Posts: 389   +1,079
Well, anecdotal, but my Samsung 840 Evo still works fine after 8 years and some 30 TB of writes.

I own 3 more Samsung SSD's, a 750, a 870 Evo and 870 QVO and they all work just fine.

Although I own 1 Crucial MX500 (that failed and they replaced it on warranty), Samsung's track record so far is so good that I will only buy Samsung SSD's for me and friends/family.

The risk of a failed SSD in a laptop simply isn't worth the 10-20 bucks discount and buying from a random Tier B or C China brand.

Conversely, I have owned three (3) faulty Gigabyte GPU's. 1 Failed out of warranty on the 3 year mark and the other 2 Gigabyte refused to honor the warranty b/c:

1. "We don't manufacture the fans so we are not responsible or liable for any failures thereof" (GTX 580 SOC fans failed)

2. "Although your card isn't stable at its advertised stock clocks and requires an underclock to be stable, it still works fine at those lower clocks, so we see no reason for an RMA" (GTX 780Ti GHz edition wasn't stable at stock advertised clocks on box and website).

Given how unlucky I am, it seems to me that if Samsung SSD's weren't stellar and top tier as is widely known, 3/4 of my Samsung SSD's would have already failed.

I mean, I only own just 1 SSD fm a Tier B brand, Crucial, and it failed.


Posts: 234   +183
I got the scare of my life last week since my PC suddenly went to a BSOD and after rebooting couldn't detect the boot device - my 980 Pro wasn't even showing up in the BIOS. Luckily after reseating it it seems to be fine again and passed diagnostics.


Posts: 9   +4
Nice Y-axis for data storage, zero to 0.9℅ on the entire screen height. Almost makes me believe 1℅ failure rate out of god knows how many units (with backups anyway) is actually should be punished by death sentence. LOOK AT IT. Point seventy three out of shop for WD, so scary, right?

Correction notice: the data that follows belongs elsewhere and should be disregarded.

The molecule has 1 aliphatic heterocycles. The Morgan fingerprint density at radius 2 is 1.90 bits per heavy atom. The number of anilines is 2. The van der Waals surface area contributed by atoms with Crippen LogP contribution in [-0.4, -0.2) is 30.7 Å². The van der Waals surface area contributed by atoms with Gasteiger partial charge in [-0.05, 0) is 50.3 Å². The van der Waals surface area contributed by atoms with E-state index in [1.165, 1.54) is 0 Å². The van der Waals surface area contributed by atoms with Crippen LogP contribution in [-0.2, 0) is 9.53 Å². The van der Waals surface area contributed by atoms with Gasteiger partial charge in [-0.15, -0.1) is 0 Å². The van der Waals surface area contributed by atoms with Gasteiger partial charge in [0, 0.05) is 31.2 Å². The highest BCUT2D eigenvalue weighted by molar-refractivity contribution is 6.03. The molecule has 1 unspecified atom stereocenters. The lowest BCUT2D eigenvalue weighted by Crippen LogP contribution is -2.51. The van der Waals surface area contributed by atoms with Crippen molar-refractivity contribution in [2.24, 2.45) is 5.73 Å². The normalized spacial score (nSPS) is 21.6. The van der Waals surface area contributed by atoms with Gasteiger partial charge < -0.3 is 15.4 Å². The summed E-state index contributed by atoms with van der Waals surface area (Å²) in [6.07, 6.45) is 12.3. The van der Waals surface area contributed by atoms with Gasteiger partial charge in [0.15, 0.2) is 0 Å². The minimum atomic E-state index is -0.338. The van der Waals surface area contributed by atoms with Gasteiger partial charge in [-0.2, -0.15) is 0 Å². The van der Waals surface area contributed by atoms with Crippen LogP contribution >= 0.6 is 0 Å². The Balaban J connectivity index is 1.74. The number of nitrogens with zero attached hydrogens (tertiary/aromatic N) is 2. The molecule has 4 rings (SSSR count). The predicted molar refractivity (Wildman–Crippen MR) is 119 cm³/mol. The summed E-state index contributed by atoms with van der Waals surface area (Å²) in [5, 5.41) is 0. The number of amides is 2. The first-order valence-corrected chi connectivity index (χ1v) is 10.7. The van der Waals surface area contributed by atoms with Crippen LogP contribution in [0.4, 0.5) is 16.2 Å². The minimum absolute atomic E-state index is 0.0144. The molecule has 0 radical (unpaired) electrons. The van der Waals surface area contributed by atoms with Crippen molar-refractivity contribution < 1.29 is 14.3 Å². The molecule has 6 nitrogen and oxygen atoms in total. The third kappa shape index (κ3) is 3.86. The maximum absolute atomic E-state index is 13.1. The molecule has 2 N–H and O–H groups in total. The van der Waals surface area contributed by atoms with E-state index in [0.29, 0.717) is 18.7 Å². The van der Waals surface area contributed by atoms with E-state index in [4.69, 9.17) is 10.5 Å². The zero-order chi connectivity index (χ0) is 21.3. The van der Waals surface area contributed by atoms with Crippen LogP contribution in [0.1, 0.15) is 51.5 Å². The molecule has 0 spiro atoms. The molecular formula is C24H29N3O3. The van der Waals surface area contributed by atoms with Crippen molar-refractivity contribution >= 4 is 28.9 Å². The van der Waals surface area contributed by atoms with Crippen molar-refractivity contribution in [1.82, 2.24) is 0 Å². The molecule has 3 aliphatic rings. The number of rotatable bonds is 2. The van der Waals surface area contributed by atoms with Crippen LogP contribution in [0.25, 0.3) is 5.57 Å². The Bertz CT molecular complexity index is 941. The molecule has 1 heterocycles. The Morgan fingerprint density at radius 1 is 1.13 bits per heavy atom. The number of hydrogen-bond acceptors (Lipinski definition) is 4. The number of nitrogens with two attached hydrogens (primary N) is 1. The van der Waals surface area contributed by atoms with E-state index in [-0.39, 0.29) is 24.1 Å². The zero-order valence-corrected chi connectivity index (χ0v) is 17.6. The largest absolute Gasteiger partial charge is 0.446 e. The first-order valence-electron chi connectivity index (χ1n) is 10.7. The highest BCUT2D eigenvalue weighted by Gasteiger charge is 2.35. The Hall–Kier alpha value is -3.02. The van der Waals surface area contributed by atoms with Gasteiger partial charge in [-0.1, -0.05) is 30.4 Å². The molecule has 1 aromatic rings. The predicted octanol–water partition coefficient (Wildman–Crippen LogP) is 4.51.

Uncle Al

Posts: 9,279   +8,443
Been using them in my 4 computers since they first arrived (500 GB) and never had a failure yet. Maybe I'm just blessed but this says to me they are as reliable as claimed, although I've not used another brand so .......


Posts: 574   +309
While Samsung products often come with high quality their new evo g9 has been getting complaints about quality control issues. That said I am extremely satisfied with my 2 terabyte nvme 970 evo plus ssd I purchased as my boot drive on black Friday 2019 for $400. When I was shopping for ram kits I kept on seeing Samsung b kits associated with best performance at the time. One take home message if DIY market ever comes back to its glory days is definitely do your research before spending money and regretting it after via blacks screens crashes and doa products.


Posts: 31   +17
I currently have Samsung 970 Pro 512gb (18k power-on hours, 76tb written, works for a bit over 2 years); Samsung 850 Pro 256gb (71k power-on hours, 138tb written, works for 7.5 years); Seagate ST3000DM001 3Tb (61k hours, works for 7.5 years, this model is known for very high failure rate and indeed its twin it was bought together with died after 2 years); and the gem, HGST Deskstar 7K2000 2Tb (92k hours, works for 12 years and outlived its manufacturing company); all work 24/7 and show no signs of failure so far.